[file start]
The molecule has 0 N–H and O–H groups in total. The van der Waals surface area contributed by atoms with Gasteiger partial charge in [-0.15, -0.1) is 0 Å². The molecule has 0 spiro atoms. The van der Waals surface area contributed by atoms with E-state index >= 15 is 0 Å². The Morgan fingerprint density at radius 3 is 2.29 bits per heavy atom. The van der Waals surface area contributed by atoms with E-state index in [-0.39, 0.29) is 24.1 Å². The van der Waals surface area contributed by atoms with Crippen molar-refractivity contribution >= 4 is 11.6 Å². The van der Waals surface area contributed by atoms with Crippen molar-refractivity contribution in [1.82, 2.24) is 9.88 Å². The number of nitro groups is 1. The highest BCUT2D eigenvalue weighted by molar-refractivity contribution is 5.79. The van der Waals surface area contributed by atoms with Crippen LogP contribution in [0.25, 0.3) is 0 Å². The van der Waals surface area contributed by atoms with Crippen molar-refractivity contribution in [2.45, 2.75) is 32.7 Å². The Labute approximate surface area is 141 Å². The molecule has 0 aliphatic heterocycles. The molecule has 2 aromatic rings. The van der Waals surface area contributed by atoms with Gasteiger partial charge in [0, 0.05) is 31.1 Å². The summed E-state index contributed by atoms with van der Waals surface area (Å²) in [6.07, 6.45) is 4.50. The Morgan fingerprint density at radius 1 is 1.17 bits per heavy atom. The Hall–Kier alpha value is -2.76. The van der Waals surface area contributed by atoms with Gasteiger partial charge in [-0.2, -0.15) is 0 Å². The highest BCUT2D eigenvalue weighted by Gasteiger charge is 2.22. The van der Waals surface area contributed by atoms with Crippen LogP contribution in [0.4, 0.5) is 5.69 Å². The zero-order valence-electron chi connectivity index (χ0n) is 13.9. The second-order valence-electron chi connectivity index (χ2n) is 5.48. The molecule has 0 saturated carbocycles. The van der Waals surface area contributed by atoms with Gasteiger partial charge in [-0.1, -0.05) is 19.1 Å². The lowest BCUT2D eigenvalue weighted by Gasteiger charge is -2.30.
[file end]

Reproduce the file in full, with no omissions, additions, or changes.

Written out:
The molecule has 0 N–H and O–H groups in total. The van der Waals surface area contributed by atoms with Gasteiger partial charge in [-0.15, -0.1) is 0 Å². The molecule has 0 spiro atoms. The van der Waals surface area contributed by atoms with E-state index >= 15 is 0 Å². The Morgan fingerprint density at radius 3 is 2.29 bits per heavy atom. The van der Waals surface area contributed by atoms with E-state index in [-0.39, 0.29) is 24.1 Å². The van der Waals surface area contributed by atoms with Crippen molar-refractivity contribution >= 4 is 11.6 Å². The van der Waals surface area contributed by atoms with Crippen molar-refractivity contribution in [1.82, 2.24) is 9.88 Å². The number of nitro groups is 1. The highest BCUT2D eigenvalue weighted by molar-refractivity contribution is 5.79. The van der Waals surface area contributed by atoms with Crippen LogP contribution in [0.25, 0.3) is 0 Å². The van der Waals surface area contributed by atoms with Crippen molar-refractivity contribution in [2.45, 2.75) is 32.7 Å². The Labute approximate surface area is 141 Å². The molecule has 0 aliphatic heterocycles. The molecule has 2 aromatic rings. The van der Waals surface area contributed by atoms with Gasteiger partial charge in [0, 0.05) is 31.1 Å². The summed E-state index contributed by atoms with van der Waals surface area (Å²) in [6.07, 6.45) is 4.50. The Morgan fingerprint density at radius 1 is 1.17 bits per heavy atom. The Hall–Kier alpha value is -2.76. The van der Waals surface area contributed by atoms with Gasteiger partial charge in [-0.2, -0.15) is 0 Å². The highest BCUT2D eigenvalue weighted by Gasteiger charge is 2.22. The van der Waals surface area contributed by atoms with Crippen LogP contribution in [0.4, 0.5) is 5.69 Å². The zero-order valence-electron chi connectivity index (χ0n) is 13.9. The second-order valence-electron chi connectivity index (χ2n) is 5.48. The molecule has 0 saturated carbocycles. The van der Waals surface area contributed by atoms with Gasteiger partial charge in [-0.1, -0.05) is 19.1 Å². The lowest BCUT2D eigenvalue weighted by Gasteiger charge is -2.30.